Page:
Oct 28, 2022 | In Blog

Recognition of Foreign Wills in Ghana

It is often said that “the world has become a global village”. Thus, people are moving to countries other than theirs for education, employment, migration among others while still keeping ties with their home countries. Considering this, people are obtaining property and amassing wealth in countries other than their home countries. What this article seeks to do is to explain the recognition of foreign wills in Ghana.

The Wills Act treats wills which complies with the laws of the country in which it was made as properly executed and therefore valid and capable of being recognised in Ghana. Such wills are treated in the same manner as a will made in Ghana and can therefore be admitted to probate by the Ghanaian Courts or otherwise used as the basis for the devolution of the property in accordance with the terms of the will.[1]

Under the Courts Act and the High Court Civil Procedure Rules (C.I. 47), the courts in Ghana have jurisdiction to hear applications for the granting of probate with respect to the estate of a deceased person and to hear causes or matters in relation to the succession to the property of that deceased person. It is important to note that the assets in Ghana confers jurisdiction on the courts to grant probate irrespective of the domicile of the deceased. Therefore, even if the Foreign Will has not been admitted to probate from the country of origin, once the will was made in accordance with the laws of the country in which it was made, and some of the properties of the deceased person are located in Ghana, then the Ghanaian courts can grant probate in relation to the will to allow the executors deal with the properties located in Ghana.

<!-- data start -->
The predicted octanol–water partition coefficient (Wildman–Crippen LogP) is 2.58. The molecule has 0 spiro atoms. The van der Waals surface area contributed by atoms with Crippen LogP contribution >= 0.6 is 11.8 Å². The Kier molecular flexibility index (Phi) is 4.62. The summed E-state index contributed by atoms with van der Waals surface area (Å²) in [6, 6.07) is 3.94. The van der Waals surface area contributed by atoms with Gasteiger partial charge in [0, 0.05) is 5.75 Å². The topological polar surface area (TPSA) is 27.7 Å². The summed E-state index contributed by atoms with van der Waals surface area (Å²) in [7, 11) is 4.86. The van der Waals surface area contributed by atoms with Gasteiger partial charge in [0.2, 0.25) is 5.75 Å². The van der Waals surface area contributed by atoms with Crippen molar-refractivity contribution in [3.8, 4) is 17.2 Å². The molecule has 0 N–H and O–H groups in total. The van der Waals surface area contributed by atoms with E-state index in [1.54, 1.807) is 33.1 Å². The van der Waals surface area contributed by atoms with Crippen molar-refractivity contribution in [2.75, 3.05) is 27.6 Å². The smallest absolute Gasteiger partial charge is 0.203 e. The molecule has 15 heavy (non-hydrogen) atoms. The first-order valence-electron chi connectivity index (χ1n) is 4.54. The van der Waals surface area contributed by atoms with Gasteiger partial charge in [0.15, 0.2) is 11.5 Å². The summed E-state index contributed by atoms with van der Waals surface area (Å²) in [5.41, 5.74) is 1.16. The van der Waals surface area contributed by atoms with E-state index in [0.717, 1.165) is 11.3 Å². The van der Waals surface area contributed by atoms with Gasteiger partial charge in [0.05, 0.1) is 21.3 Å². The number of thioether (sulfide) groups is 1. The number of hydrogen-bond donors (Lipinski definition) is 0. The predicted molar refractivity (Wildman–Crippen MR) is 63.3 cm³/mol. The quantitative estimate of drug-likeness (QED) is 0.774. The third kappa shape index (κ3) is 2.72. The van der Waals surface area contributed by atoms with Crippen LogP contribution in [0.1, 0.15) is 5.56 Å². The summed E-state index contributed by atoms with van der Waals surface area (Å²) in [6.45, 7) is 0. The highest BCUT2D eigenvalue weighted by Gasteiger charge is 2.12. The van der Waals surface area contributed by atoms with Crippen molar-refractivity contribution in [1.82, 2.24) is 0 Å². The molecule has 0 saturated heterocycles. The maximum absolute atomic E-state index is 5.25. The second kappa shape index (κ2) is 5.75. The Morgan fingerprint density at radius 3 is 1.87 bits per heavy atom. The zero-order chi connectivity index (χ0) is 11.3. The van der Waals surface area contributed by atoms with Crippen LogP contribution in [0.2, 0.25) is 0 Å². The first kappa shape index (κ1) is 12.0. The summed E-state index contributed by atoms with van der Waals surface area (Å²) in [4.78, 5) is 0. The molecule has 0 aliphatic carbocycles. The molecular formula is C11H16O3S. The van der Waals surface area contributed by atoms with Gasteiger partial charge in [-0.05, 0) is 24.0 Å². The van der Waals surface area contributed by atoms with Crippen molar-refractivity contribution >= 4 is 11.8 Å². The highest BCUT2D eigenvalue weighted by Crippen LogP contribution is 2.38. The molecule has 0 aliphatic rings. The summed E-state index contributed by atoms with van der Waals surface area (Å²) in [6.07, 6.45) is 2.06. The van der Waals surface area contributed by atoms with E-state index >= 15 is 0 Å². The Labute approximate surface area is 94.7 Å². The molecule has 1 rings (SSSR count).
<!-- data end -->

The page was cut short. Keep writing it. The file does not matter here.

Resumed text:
Under the Administration of Estate Act, where a Foreign Will made in a Commonwealth Country, such as England or Nigeria has been proved in the country of origin and the executors under the Foreign Will have been granted probate, the probate can be presented to the Ghanaian Courts and be sealed with the seal of the Ghanaian court[2]. After the sealing of the probate, the probate becomes effective in Ghana and is treated as if it was granted by the Ghanaian court. This will allow the executors of the will, who have been granted probate, to deal with the properties located in Ghana which the testator had provided for in the will. This position of the law also applies to letters of administration.

In Gordon v. Essien, the court held that the act of sealing in Ghana allows the use of the letters of administration granted outside Ghana (in this case in Nigeria) to be used in administering the Ghanaian component of the deceased’s estate without the administrator going through the process of obtaining a fresh grant of letters of administration in Ghana.

Before sealing a probate as stated above, the courts in Ghana must be satisfied that probate duty has been paid in respect of that part of the estate that is liable to probate duty in Ghana.

It is important to note that the courts in Ghana may not recognise a Foreign Will in respect of properties in Ghana if:

a. that will has been revoked by another will;

b. a caveat has been raised in respect of the will in the foreign jurisdiction; and

c. the validity of the will is in contention.

[1] Section 15 of the Wills Act

[2] Section 84 Administration of Estates Act

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